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Glaucocystis sp.
Scientific classification
Domain: Eukaryota
(unranked): Archaeplastida
Phylum: Glaucophyta
Skuja, 1954
Possible genera

The glaucophytes, also known as glaucocystophytes or glaucocystids, are a small group of freshwater microscopic algae.[1] Together with the red algae and Viridiplantae (green algae and land plants) they form the Archaeplastida. However, the relationships between the red algae, green algae and glaucophytes are unclear,[2] in large part due to limited study of the glaucophytes.

The glaucophytes are of interest to biologists studying the development of chloroplasts, because some studies suggest that they may be similar to the original alga type which led to green plants and red algae.[1][3]



The chloroplasts of glaucophytes are known as cyanelles. Unlike other eukaryotic plastids they have a peptidoglycan layer which is believed to be a relic of the endosymbiotic origin of plastids from cyanobacteria.[1] Glaucophytes contain the photosynthetic pigment chlorophyll a.[1] Along with red algae[1] and cyanobacteria they harvest light via phycobilisomes, structures consisting largely of phycobiliproteins. The green algae and land plants have lost that pigment.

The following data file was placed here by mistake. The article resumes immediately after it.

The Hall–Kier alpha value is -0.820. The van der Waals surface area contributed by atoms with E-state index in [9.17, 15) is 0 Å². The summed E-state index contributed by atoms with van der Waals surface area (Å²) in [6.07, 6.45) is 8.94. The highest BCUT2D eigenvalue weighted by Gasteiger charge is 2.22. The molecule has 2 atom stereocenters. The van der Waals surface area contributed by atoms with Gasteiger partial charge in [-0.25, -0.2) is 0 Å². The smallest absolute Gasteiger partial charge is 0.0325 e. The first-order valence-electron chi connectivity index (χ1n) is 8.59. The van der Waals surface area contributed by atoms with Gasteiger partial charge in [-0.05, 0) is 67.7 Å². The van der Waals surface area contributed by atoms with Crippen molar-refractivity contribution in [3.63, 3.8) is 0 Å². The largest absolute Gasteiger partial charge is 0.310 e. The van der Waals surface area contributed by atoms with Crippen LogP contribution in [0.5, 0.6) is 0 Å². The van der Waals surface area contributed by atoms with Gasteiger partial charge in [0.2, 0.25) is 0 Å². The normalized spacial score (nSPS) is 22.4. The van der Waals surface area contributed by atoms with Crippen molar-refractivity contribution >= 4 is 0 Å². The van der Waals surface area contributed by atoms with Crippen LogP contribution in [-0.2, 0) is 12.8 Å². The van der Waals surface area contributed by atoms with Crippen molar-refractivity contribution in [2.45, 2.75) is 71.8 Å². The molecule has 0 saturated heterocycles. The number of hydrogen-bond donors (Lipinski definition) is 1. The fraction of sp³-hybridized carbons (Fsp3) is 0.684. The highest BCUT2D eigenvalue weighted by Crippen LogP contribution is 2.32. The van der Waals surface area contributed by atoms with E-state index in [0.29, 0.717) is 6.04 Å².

Glaucophytes have mitochondria with flat cristae, and undergo open mitosis without centrioles. Motile forms have two unequal flagella, which may have fine hairs and are anchored by a multilayered system of microtubules, both of which are similar to forms found in some green algae.


The three main genera included are:

  • Glaucocystis is non-motile, though it retains very short vestigial flagella, and has a cellulose wall.
  • Cyanophora is motile and lacks a cell wall.
  • Gloeochaete has both motile and non-motile stages, and has a cell wall that does not appear to be composed of cellulose.

There are only 13 species of glaucophytes known, none of which are particularly common in nature.[1]


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